State officials tried to downplay the $217 million shortfall in tax collections in May. But make no mistake: The revenue drop is disastrous for the state budget and Gov. Sam Brownback.
The May shortfall followed a $93 million shortfall in April. Those months’ tax collections came in a total $310 million short of the estimates made less than two months ago. Those are the same estimates upon which the Legislature based the state budget for next fiscal year.
Revenue Secretary Nick Jordan blamed the shortfalls on federal tax policy and said that the bulk of the shortfalls should be over. “The big lug is done,” he said.
Department of Revenue officials pointed to paycheck withholdings and other measures as evidence that the state economy is growing as projected.
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And Jon Hummell, the state’s interim budget director, said the administration is confident it won’t have to trim already approved spending for next fiscal year, though he acknowledged that the 2015 fiscal year “is going to be close.”
How close? Assuming the shortfalls really are over (which is unlikely) and the revenue estimates are on target this month and through next June (highly unlikely), the state could end next fiscal year with only about $60 million in reserves, or about 1 percent of its budget.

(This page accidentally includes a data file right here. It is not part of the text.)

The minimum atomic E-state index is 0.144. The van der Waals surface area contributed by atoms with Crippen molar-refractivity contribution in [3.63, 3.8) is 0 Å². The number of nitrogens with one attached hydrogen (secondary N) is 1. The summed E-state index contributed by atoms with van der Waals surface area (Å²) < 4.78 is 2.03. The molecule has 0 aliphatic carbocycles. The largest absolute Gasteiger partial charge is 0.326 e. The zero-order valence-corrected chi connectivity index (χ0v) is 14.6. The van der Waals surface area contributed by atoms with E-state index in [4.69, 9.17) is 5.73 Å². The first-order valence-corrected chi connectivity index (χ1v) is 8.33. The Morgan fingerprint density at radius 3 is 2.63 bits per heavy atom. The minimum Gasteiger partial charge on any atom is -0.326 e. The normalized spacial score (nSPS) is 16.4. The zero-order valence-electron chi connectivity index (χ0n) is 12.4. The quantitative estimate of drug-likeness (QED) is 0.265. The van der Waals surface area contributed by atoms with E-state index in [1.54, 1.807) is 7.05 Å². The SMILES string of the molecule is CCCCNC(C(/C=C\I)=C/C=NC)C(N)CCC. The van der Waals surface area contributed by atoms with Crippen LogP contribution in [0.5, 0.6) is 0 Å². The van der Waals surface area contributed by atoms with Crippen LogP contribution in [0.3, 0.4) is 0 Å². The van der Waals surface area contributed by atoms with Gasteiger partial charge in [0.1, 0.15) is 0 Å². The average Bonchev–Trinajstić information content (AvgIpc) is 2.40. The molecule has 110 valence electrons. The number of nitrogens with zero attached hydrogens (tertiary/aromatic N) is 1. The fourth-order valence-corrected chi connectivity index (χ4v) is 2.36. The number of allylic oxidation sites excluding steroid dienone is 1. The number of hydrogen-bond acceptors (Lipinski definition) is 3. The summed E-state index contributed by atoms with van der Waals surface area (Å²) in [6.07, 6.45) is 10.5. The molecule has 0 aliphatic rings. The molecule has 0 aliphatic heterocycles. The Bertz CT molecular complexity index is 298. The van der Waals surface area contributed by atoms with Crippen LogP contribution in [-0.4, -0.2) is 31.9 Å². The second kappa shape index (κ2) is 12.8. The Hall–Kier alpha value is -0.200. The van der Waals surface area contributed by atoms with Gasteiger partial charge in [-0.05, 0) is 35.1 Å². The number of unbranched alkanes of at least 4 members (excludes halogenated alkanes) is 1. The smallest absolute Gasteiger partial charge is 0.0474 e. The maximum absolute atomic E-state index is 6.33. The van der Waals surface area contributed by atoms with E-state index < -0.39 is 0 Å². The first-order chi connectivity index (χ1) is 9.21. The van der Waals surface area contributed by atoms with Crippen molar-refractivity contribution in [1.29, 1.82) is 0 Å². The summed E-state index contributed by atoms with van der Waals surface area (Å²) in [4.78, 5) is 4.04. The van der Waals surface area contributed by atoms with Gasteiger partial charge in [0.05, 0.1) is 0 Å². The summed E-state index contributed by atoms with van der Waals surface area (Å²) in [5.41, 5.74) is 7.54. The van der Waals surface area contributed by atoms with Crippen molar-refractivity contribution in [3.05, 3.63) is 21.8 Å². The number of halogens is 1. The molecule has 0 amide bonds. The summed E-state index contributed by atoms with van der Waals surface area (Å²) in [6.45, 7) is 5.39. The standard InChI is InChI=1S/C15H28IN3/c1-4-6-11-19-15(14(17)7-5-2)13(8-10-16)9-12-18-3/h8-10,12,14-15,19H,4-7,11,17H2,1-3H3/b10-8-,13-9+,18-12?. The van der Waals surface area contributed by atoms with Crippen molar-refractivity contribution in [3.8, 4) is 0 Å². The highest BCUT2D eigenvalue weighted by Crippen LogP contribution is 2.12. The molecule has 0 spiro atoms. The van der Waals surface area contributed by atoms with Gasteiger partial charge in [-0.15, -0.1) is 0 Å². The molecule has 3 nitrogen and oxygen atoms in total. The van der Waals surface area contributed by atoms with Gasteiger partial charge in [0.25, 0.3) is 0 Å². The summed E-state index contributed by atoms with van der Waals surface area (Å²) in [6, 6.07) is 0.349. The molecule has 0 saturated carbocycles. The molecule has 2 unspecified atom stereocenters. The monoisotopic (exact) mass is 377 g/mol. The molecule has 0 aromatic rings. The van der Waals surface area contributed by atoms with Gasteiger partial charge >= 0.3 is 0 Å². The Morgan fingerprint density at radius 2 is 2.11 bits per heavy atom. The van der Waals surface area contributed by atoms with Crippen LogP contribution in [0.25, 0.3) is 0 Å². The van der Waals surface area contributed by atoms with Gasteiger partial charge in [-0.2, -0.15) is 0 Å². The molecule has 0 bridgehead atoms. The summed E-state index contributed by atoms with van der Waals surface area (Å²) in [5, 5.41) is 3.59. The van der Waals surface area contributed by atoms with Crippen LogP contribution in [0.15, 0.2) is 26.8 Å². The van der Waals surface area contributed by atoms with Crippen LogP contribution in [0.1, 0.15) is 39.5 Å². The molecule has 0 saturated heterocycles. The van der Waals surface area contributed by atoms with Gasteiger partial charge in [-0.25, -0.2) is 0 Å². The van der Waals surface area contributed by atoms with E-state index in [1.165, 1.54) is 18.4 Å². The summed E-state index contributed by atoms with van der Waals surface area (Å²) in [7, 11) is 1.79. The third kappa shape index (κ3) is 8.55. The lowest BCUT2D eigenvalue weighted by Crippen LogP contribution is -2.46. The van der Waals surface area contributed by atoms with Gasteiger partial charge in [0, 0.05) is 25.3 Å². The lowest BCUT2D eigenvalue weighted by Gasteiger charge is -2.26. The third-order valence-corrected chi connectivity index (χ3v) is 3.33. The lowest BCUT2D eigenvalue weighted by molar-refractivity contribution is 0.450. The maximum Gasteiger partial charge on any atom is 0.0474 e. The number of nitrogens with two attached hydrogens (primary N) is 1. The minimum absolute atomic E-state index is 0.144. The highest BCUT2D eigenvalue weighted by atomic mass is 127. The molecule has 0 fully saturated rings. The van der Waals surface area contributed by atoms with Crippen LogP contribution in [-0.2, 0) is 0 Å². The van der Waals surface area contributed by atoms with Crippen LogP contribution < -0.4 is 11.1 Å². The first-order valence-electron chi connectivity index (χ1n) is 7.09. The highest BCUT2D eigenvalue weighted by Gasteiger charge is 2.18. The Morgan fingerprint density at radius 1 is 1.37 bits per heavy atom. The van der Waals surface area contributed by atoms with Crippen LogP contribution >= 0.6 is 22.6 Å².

Even if the state is able to squeak by next fiscal year, the problem gets much worse in later years. That’s because next year’s budget already spends about $300 million more than the estimated revenue. If cash reserves are exhausted next year, the following fiscal year would need major spending cuts or tax increases just to balance.
And keep in mind that the state’s pension and Medicaid costs will continue to increase. It also likely will receive another court ruling that it is inadequately funding public education. And the state is running out of the gimmicks it has been using to balance the budget, such as raiding the transportation fund.
The $310 million shortfall (so far) also undermines Brownback’s tax-cut strategy. After Brownback signed massive tax cuts into law in 2012, he said that his tax policy would “be like a shot of adrenaline into the heart of the Kansas economy.” When that didn’t materialize, his administration said that it could take a few years for the tax cuts to generate significant growth. Brownback said this was why the state needed a large ending balance, to cushion the loss of tax revenue.
That cushion will soon be gone, leaving Kansas with a hard, painful landing.
For the editorial board, Phillip Brownlee